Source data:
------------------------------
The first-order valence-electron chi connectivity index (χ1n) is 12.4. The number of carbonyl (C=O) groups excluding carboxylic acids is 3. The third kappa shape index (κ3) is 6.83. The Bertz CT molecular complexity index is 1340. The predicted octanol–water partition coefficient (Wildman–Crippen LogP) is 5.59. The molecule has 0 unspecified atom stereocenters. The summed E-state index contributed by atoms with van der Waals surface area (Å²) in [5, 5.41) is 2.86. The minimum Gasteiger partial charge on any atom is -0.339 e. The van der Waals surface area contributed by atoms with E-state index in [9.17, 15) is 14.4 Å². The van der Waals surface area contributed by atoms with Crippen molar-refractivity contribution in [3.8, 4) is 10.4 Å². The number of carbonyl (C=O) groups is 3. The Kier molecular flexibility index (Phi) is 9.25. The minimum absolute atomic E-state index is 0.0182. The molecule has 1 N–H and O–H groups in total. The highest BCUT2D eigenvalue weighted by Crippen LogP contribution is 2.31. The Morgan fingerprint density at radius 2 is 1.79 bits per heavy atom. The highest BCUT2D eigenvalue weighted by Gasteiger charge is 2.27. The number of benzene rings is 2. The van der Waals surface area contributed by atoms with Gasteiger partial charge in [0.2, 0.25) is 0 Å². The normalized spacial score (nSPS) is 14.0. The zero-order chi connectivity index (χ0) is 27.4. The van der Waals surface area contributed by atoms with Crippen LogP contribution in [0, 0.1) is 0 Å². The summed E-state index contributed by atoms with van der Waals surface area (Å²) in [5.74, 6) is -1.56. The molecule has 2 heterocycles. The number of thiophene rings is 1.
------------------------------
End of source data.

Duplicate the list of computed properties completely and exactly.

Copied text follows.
The first-order valence-electron chi connectivity index (χ1n) is 12.4. The number of carbonyl (C=O) groups excluding carboxylic acids is 3. The third kappa shape index (κ3) is 6.83. The Bertz CT molecular complexity index is 1340. The predicted octanol–water partition coefficient (Wildman–Crippen LogP) is 5.59. The molecule has 0 unspecified atom stereocenters. The summed E-state index contributed by atoms with van der Waals surface area (Å²) in [5, 5.41) is 2.86. The minimum Gasteiger partial charge on any atom is -0.339 e. The van der Waals surface area contributed by atoms with E-state index in [9.17, 15) is 14.4 Å². The van der Waals surface area contributed by atoms with Crippen molar-refractivity contribution in [3.8, 4) is 10.4 Å². The number of carbonyl (C=O) groups is 3. The Kier molecular flexibility index (Phi) is 9.25. The minimum absolute atomic E-state index is 0.0182. The molecule has 1 N–H and O–H groups in total. The highest BCUT2D eigenvalue weighted by Crippen LogP contribution is 2.31. The Morgan fingerprint density at radius 2 is 1.79 bits per heavy atom. The highest BCUT2D eigenvalue weighted by Gasteiger charge is 2.27. The number of benzene rings is 2. The van der Waals surface area contributed by atoms with Gasteiger partial charge in [0.2, 0.25) is 0 Å². The normalized spacial score (nSPS) is 14.0. The zero-order chi connectivity index (χ0) is 27.4. The van der Waals surface area contributed by atoms with Crippen LogP contribution in [0, 0.1) is 0 Å². The summed E-state index contributed by atoms with van der Waals surface area (Å²) in [5.74, 6) is -1.56. The molecule has 2 heterocycles. The number of thiophene rings is 1.